Spokane officials are giving the green light for development of the Bluegrass subdivision.
Known as the Bluegrass Plat because it’s been used by grass growers for 40 years, the land in the city’s far northeast corner is one step away from development after city zoning officials added several conditions to the preliminary plat.
City officials will likely make few changes in the plans for development, leaving Bluegrass developer Craig Condron needing only to submit a final plan to the city council for approval within two months.
Condron has plans to build 405 single-family homes on the 102 acres.
The land is part of the Calkins Annexation, made part of the city in 1992. It’s bordered on the north by Lincoln Road, Vanetta Road on the south, Perry on the west and Crestline on the east.
Only one person came to a public hearing last week registering a complaint about the site.
Lucy Reiner, a resident of the Logan neighborhood about five miles south of the Bluegrass subdivision, said the new development will add to north-south traffic congestion. “I think they’re allowing too much growth to occur before growth management takes effect. It’s going to have a big effect on areas just south of it,” said Reiner.
Condron has said he plans to sell portions of the land to other developers, adding the full site will take about 10 years to evolve.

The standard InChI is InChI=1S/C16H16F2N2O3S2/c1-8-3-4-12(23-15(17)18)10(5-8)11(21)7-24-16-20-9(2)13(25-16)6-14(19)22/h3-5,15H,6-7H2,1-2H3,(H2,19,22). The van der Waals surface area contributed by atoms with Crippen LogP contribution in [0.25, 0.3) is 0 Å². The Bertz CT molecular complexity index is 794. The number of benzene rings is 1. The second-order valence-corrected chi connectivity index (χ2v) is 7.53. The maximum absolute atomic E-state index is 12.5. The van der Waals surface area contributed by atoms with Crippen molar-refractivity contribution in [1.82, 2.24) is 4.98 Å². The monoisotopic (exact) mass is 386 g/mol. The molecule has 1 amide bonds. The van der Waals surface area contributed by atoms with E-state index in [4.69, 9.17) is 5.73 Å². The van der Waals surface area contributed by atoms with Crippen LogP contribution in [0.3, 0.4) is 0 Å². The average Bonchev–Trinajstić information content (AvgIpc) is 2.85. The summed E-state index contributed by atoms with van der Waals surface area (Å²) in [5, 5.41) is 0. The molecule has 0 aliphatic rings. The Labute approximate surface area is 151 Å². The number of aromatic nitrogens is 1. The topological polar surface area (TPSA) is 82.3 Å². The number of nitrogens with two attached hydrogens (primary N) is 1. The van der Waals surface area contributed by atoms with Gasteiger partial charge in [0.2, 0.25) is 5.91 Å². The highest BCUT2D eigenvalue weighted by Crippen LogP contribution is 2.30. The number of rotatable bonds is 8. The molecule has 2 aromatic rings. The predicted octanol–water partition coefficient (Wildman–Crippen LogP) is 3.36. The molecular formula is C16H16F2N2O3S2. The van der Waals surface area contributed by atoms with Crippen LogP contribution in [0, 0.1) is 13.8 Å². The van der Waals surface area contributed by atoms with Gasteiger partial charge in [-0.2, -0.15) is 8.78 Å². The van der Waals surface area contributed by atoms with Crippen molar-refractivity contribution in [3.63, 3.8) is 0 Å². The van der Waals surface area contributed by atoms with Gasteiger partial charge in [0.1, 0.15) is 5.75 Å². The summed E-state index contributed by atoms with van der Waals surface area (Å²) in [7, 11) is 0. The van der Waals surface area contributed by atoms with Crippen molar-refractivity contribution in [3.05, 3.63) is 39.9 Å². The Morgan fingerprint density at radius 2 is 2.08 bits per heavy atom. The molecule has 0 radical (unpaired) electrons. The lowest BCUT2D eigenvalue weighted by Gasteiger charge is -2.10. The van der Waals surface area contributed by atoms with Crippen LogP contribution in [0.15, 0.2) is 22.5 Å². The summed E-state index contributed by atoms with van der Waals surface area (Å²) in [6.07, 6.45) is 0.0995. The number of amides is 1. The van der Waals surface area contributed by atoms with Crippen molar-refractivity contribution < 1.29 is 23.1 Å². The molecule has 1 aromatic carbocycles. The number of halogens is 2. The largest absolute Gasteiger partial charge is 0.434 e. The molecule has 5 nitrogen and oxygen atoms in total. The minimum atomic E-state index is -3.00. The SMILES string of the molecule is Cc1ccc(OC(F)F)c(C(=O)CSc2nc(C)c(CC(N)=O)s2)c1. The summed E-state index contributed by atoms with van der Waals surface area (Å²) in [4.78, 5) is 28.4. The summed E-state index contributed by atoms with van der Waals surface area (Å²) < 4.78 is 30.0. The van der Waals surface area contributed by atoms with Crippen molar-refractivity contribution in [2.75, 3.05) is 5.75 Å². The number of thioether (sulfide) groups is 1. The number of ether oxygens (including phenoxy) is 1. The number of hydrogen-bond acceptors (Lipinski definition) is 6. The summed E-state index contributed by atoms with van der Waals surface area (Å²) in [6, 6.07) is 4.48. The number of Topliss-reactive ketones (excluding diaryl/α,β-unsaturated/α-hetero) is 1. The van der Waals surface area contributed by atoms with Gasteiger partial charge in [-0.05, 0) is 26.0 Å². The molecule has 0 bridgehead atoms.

City officials have set several conditions on the project before it can proceed. Condron or any other developer must pay for extension of sewer and water lines. The city has also asked Condron or later developers to pay a fee of $472 per lot to pay for improvements to the main streets serving the area.
Condron has appealed that figure, saying the need to widen and improve nearby streets could be paid for with a smaller fee.
City Hearing Examiner Greg Jones will make a formal decision on that figure and other conditions by Tuesday.
The city has zoned most of the surrounding land for either commercial or multiple-family use.
City planners realized the Bluegrass subdivision was eventually to be developed. They agreed with developers the best course was single-family residential units, to help create a more intimate, family-oriented neighborhood.
, DataTimes MEMO: This sidebar appeared with the story: NEW HOUSING MAY MEAN NEW SCHOOLS Adding about 400 homes in the Bluegrass subdivision on the city’s North Side has led Spokane School District officials to add that area to its list of likely new school sites. City officials expect construction of the new homes to start within several months. Those homes will add to a population boom occurring on the city’s north end, said Ned Hammond, a school district supervisor. The district now has just two elementary schools north of Francis, Hammond said. Oscar Calkins, the man who sold the land for the Bluegrass subdivision, is also looking to sell an adjoining piece of land for possible use as a park and school site. School officials are discussing the purchase of those 11.3 acres, about 500 feet south of Lincoln Road and at the north edge of the subdivision. Hammond said the district is also involved in planning three other possible new schools on the South Side. Tom Sowa
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